Agile vs Scrum vs Kanban vs Waterfall: A Detailed Comparison To Choose The Best Methodology For Your Project

by | Nov 19, 2020

Along with many other decisions, one of the most essential and reaping business decisions would be to choose a methodology that would help efficient workflows and outcomes. 

All the methodologies mentioned here only aim at completing the project on time. The only differing factor is the structure, and the way work is handled. Apart from completing your work efficiently on time, the secondary objectives may help a firm decide which methodology perfectly suits their workflows.

This comparison will help layout a picture for you to understand which structure is perfect for your organization.

Agile Methodology

The Agile technique uses an iterative approach and breaks the project down into much smaller chunks that are better for testing processes. This technique allows the leaders and developers of a team to work together and frequently allows changes in the project development requirements throughout the process.

Advantages of Agile

  • Improving and adjusting the requirements, constraints, and processes as needed is possible, making it a more flexible technique.
  • Regular reviews help the team to pivot their workflows for the results produced.
  • It is easier to plan, restructure, and execute changes as the tasks are broken down into shorter planning cycles. Problems such as identifying bugs can be solved quickly.
  • Better team interaction.
  • Customers can share their inputs and follow up on product development progress, which leads to continuous improvement. Hence the processes in Agile encourages feedback from the end-users.
  • Ensures that the clients are involved throughout the process.

Disadvantages of Agile

  • Developers and business owners must work together. This implies that both teams should commit to the entire project’s entire duration and be a time-consuming process.
  • With reprioritizing and extra sprints added, the exact date of delivery could differ entirely from what was planned in the initial stages.
  • As Agile teams are not that large, the team members should be experts and highly skilled in the respective field.  
  • While working with software, the documentation phase can be ignored.
  • Along with new iterations, customer feedback, and the flexibility factor, there could be a possibility that the final product might turn out to be completely different than what was planned in the initial stages.
  • Estimating the cost involved in an agile methodology could be ambiguous.
  • Agile techniques could not be useful for small development processes.
  • Agile requires an expert to head the meetings. Contrary wise, in the absence of a skilled leader, there are possibilities that the process might go off track.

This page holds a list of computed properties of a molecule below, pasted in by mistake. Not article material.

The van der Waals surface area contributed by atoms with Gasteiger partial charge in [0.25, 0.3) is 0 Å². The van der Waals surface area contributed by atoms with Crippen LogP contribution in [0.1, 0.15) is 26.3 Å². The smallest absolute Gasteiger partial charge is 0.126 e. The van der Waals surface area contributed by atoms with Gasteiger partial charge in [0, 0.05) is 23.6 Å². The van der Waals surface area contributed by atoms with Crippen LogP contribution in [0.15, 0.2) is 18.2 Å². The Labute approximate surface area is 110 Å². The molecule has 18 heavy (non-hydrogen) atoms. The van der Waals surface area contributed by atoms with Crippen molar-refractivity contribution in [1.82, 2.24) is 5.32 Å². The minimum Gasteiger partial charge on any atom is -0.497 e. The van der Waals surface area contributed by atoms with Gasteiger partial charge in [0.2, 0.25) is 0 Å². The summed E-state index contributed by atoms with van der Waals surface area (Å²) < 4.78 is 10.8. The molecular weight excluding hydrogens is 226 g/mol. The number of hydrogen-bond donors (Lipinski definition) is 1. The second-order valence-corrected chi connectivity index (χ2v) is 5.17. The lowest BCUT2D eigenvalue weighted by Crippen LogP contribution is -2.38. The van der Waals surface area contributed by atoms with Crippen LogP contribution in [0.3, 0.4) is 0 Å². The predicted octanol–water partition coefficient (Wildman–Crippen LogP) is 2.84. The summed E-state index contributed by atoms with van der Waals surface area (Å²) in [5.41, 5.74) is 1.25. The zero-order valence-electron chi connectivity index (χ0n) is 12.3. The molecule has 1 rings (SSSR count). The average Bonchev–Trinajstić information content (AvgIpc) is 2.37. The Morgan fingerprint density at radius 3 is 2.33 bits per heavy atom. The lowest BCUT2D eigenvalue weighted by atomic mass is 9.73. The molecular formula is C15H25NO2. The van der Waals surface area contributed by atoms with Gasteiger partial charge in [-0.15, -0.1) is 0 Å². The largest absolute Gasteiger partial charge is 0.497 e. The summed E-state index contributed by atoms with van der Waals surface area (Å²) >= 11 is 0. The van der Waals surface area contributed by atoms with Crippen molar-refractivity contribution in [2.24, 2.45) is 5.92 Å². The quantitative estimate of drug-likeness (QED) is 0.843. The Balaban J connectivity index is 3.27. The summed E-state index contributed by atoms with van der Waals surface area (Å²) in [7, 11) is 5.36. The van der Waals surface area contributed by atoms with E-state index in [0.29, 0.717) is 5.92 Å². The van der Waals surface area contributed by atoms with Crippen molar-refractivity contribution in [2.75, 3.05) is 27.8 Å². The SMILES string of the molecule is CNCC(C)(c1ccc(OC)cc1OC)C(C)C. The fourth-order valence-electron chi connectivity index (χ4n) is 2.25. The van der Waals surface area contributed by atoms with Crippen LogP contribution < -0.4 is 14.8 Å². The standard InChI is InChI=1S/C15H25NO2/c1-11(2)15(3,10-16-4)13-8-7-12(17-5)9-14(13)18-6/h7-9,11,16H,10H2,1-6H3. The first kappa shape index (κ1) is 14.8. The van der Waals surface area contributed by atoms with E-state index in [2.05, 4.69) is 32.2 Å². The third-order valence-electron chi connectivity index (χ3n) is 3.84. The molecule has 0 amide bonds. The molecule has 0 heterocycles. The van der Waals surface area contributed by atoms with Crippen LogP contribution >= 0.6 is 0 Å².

Scrum Methodology

Work with scrum gets done relatively faster and it uses two-week sprints.

The workflow stages in Scrum are reviewed, planned, and executed at the end of the two weeks, during which the team creates the team backlog. The backlogs are then completed during the sprint among the team members.

During each day of the sprint, there is a 15 – minute meeting where reviews are done for the previous and coming days, and the team members discuss issues and impediments to workflows. The scrum master helps in removing such blockages to work after the sprint begins. At the end of which, the team members meet to plan another set of agenda.

The scrum master also acts as a link between the product owner and the rest of the team after the sprint begins. 

Scrum uses a burndown chart to see the progress at a glance that helps visualize the left tasks rather than the completed ones. Burndown charts prove beneficial while providing feedback or when considering a change of plan.

Advantages of Scrum

  • Viewing the incomplete tasks help in visualizing them and completing them right away.
  • Regular review meetings allow the members to nip the problem in the bud, eliminating any chaos and making amends in the process before the tasks have already moved forward.
  • Collaboration helps with more efficiency and increased accountability.
  • As the tasks are broken down into chunks, drastic changes need not be made.
  • Since the team is always connected and the changes are made as soon as the problems are identified, it reduces the costs and expenses incurred on a particular project.

Disadvantages of Scrum

  • Some Scrum projects might lack a definite delivery date, leading the stakeholders to add more processes or requirements to the project.
  • The team members need to put in the number of hours for regular meetings. 
  • Since there is no definitive knowledge of who does what in the team, accountability can be ignored. 
  • The scrum master, if unable to handle the project, can lead it to the path of disintegration.
  • If not defined very well in the initial stages itself for a proper estimation of the costs, deadlines, and the following structure could crumble down in the final stages.

Kanban Methodology

Kanbans visualize workflows and are split into columns like to do, work in progress (WIP), done, etc. The cards can be increased as per the task’s complexity or the teammates’ preference to visualize work better. The details of the task are noted on the card as it moves horizontally.

Unlike the other techniques, kanban aims at process improvements.

Traditional Kanban boards are physical boards, with sticky notes or magnets stuck on whiteboards. Many online software kanban boards are introduced in the online project management scenario apart from the conventional options.

Advantages of Kanban